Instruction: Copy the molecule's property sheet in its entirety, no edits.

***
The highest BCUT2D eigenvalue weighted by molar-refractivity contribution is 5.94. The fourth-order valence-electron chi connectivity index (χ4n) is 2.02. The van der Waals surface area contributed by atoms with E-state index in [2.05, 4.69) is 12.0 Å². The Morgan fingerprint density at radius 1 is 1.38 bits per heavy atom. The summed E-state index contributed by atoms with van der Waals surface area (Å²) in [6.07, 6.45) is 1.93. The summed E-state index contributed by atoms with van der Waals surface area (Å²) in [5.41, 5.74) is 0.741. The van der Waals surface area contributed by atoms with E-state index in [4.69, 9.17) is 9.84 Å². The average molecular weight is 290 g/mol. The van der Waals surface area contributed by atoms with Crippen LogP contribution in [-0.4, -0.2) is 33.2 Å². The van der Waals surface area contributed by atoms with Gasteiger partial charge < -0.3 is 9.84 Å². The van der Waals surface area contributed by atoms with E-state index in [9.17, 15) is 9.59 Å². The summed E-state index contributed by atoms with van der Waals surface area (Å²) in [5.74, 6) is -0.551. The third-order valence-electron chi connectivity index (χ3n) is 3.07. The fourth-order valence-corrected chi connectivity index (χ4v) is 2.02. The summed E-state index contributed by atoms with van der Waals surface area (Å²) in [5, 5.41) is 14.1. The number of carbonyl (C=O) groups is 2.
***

The highest BCUT2D eigenvalue weighted by molar-refractivity contribution is 5.94. The fourth-order valence-electron chi connectivity index (χ4n) is 2.02. The van der Waals surface area contributed by atoms with E-state index in [2.05, 4.69) is 12.0 Å². The Morgan fingerprint density at radius 1 is 1.38 bits per heavy atom. The summed E-state index contributed by atoms with van der Waals surface area (Å²) in [6.07, 6.45) is 1.93. The summed E-state index contributed by atoms with van der Waals surface area (Å²) in [5.41, 5.74) is 0.741. The van der Waals surface area contributed by atoms with E-state index in [4.69, 9.17) is 9.84 Å². The average molecular weight is 290 g/mol. The van der Waals surface area contributed by atoms with Crippen LogP contribution in [-0.4, -0.2) is 33.2 Å². The van der Waals surface area contributed by atoms with Gasteiger partial charge < -0.3 is 9.84 Å². The van der Waals surface area contributed by atoms with E-state index in [9.17, 15) is 9.59 Å². The summed E-state index contributed by atoms with van der Waals surface area (Å²) in [5.74, 6) is -0.551. The third-order valence-electron chi connectivity index (χ3n) is 3.07. The fourth-order valence-corrected chi connectivity index (χ4v) is 2.02. The summed E-state index contributed by atoms with van der Waals surface area (Å²) in [5, 5.41) is 14.1. The number of carbonyl (C=O) groups is 2.